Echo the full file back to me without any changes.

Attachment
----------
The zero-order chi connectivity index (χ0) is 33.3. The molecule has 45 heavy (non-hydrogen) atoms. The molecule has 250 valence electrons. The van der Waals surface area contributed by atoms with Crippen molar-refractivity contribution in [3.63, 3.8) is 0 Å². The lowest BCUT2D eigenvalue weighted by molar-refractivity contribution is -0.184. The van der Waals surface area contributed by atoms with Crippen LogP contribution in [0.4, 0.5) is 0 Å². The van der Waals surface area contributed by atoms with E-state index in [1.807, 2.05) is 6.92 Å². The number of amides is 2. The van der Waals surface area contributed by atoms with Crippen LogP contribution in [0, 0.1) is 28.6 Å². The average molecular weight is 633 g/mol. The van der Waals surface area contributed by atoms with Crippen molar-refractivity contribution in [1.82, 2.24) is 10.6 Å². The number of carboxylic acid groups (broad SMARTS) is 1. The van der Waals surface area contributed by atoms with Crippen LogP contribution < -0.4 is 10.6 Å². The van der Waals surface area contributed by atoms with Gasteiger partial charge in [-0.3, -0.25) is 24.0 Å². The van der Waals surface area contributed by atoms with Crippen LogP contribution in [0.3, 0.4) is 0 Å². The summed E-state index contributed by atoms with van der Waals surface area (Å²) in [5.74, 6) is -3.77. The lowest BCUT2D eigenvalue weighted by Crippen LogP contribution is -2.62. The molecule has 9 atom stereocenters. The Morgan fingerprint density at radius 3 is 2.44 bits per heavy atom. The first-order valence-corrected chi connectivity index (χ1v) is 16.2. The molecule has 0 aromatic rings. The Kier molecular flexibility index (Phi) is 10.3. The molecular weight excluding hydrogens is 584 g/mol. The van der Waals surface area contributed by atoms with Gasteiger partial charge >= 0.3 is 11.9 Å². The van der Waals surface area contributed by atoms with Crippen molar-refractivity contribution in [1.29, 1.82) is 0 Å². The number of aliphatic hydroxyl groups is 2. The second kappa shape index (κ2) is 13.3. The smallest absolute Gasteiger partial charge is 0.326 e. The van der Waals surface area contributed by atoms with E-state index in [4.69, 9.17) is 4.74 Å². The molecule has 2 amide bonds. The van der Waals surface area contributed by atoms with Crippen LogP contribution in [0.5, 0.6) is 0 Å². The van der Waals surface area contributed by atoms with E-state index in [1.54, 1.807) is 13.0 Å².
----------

The zero-order chi connectivity index (χ0) is 33.3. The molecule has 45 heavy (non-hydrogen) atoms. The molecule has 250 valence electrons. The van der Waals surface area contributed by atoms with Crippen molar-refractivity contribution in [3.63, 3.8) is 0 Å². The lowest BCUT2D eigenvalue weighted by molar-refractivity contribution is -0.184. The van der Waals surface area contributed by atoms with Crippen LogP contribution in [0.4, 0.5) is 0 Å². The van der Waals surface area contributed by atoms with E-state index in [1.807, 2.05) is 6.92 Å². The number of amides is 2. The van der Waals surface area contributed by atoms with Crippen LogP contribution in [0, 0.1) is 28.6 Å². The average molecular weight is 633 g/mol. The van der Waals surface area contributed by atoms with Crippen molar-refractivity contribution in [1.82, 2.24) is 10.6 Å². The number of carboxylic acid groups (broad SMARTS) is 1. The van der Waals surface area contributed by atoms with Crippen LogP contribution < -0.4 is 10.6 Å². The van der Waals surface area contributed by atoms with Gasteiger partial charge in [-0.3, -0.25) is 24.0 Å². The van der Waals surface area contributed by atoms with Crippen LogP contribution in [0.3, 0.4) is 0 Å². The summed E-state index contributed by atoms with van der Waals surface area (Å²) in [5.74, 6) is -3.77. The lowest BCUT2D eigenvalue weighted by Crippen LogP contribution is -2.62. The molecule has 9 atom stereocenters. The Morgan fingerprint density at radius 3 is 2.44 bits per heavy atom. The first-order valence-corrected chi connectivity index (χ1v) is 16.2. The molecule has 0 aromatic rings. The Kier molecular flexibility index (Phi) is 10.3. The molecular weight excluding hydrogens is 584 g/mol. The van der Waals surface area contributed by atoms with Gasteiger partial charge >= 0.3 is 11.9 Å². The van der Waals surface area contributed by atoms with Crippen molar-refractivity contribution in [1.29, 1.82) is 0 Å². The number of aliphatic hydroxyl groups is 2. The second kappa shape index (κ2) is 13.3. The smallest absolute Gasteiger partial charge is 0.326 e. The van der Waals surface area contributed by atoms with E-state index in [4.69, 9.17) is 4.74 Å². The molecule has 2 amide bonds. The van der Waals surface area contributed by atoms with Crippen LogP contribution in [0.5, 0.6) is 0 Å². The van der Waals surface area contributed by atoms with E-state index in [1.54, 1.807) is 13.0 Å².